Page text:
And I don’t think this is a problem that can be solved with a slight change in the rhetoric.

Via Digby, who elaborates from an exchange between Wolf Blitzer and Ron Paul:

“A healthy, 30-year-old young man has a good job, makes a good living, but decides: You know what? I'm not going to spend 200 or 300 dollars a month for health insurance, because I'm healthy; I don't need it,” Blitzer said. “But you know, something terrible happens; all of a sudden, he needs it. Who's going to pay for it, if he goes into a coma, for example? Who pays for that?

“In a society that you accept welfarism and socialism, he expects the government to take care of him,” Paul replied. Blitzer asked what Paul would prefer to having government deal with the sick man.

“What he should do is whatever he wants to do, and assume responsibility for himself,” Paul said. ”My advice to him would have a major medical policy, but not before —"

“But he doesn't have that,” Blitzer said. “He doesn't have it and he's — and he needs — he needs intensive care for six months. Who pays?”

“That's what freedom is all about: taking your own risks.,” Paul said, repeating the standard libertarian view as some in the audience cheered.

“But congressman, are you saying that society should just let him die,” Blitzer asked.

“Yeah,” came the shout from the audience. That affirmative was repeated at least three times.

I'd love to ask Paul my basic question: "Why do people form societies?" But I wonder if he'd even get it.

Sunday, January 27, 2013

Hey, Congress, Are You Listening?

I've been holding up Iceland (and Germany) as two countries who did it right in handling the economic meltdown of 2008-09. Here's Iceland's president explaining what they did and how it worked:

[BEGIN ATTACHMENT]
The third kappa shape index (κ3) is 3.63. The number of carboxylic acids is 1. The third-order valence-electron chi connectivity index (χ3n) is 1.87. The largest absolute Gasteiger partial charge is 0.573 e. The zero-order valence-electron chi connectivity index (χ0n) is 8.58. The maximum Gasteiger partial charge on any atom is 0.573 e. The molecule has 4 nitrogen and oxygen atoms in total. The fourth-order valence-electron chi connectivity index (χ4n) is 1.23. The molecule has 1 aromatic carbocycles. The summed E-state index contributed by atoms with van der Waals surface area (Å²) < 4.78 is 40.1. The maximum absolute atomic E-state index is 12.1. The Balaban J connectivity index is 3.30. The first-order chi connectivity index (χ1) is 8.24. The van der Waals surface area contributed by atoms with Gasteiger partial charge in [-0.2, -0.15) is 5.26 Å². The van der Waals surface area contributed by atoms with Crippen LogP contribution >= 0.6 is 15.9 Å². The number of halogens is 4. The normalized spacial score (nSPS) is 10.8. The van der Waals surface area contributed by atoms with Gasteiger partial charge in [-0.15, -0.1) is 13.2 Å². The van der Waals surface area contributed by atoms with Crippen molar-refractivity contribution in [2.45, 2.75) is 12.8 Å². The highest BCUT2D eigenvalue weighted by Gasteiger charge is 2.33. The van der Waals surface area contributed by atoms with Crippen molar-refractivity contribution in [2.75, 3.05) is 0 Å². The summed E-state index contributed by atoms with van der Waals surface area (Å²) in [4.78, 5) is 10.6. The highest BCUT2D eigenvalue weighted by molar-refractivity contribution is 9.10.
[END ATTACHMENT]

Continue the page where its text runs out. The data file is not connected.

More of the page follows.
Our "economic experts" -- at least the ones that get listened to in Washington -- keep recommending the strategies that led to Greece and may cause the Eurozone to collapse.

If it weren't so damned cold and dark for so much of the year, I'd move the Iceland -- it's soon going to be the only place you can get a job, besides China. And I hear jobs in China don't pay so well.

Friday, January 25, 2013


This may be more than you wanted to know, but it's too funny to pass up:

Today's Must-Read

The uses of language have always fascinated me -- the ways in which we use words to shape concepts and discussions of ideas is a key element, I think, in understanding what we're really saying -- or hearing. David Sirota has a great piece at Salon on the way our political discourse has been corrupted by the way in which politicians, pundits, and the media describe agendas and policies.

Yes, indeed, I’m fixated on how this Orwellian scheme by the elite media, politicians, pundits and lobbyists constantly shifts the rhetorical boundaries so that political debates are narrowed to preference outcomes that serve monied interests. Why am I fixated? Because this scheme is as powerful a corrupting force in our politics as campaign contributions, yet unlike bundled checks and anonymous super PAC donations, this scheme goes almost completely unnoticed.

Via Tristero at Hullabaloo.

Monday, January 21, 2013

One Question

I've been seeing the reports of accidents at gun shows celebrating "Gun Appreciation Day" (although I see that the national campaign got rid of the white supremacist sponsors). Digby has a run-down here, but I have one question: Why in the hell were these guns loaded?

Friday, January 18, 2013

Chutzpah, Squared

I've had a hell of a week -- flu, dental work, and for a grand finale, I threw my back out -- but this story deserves some notice.

Some Very Serious Recommendations from the Parasite Class. From CNBC:

Executives of the Business Roundtable are urging Congress to raise the Social Security and Medicare age eligibility to 70, from the current 67, and to adopt means testing for wealthier retirees, in order to keep the entitlement programs solvent longer-term.

"When you look long-term at the U.S. fiscal health, you have to look at these questions," said Business Roundtable President John Engler during a meeting with reporters in Washington Tuesday.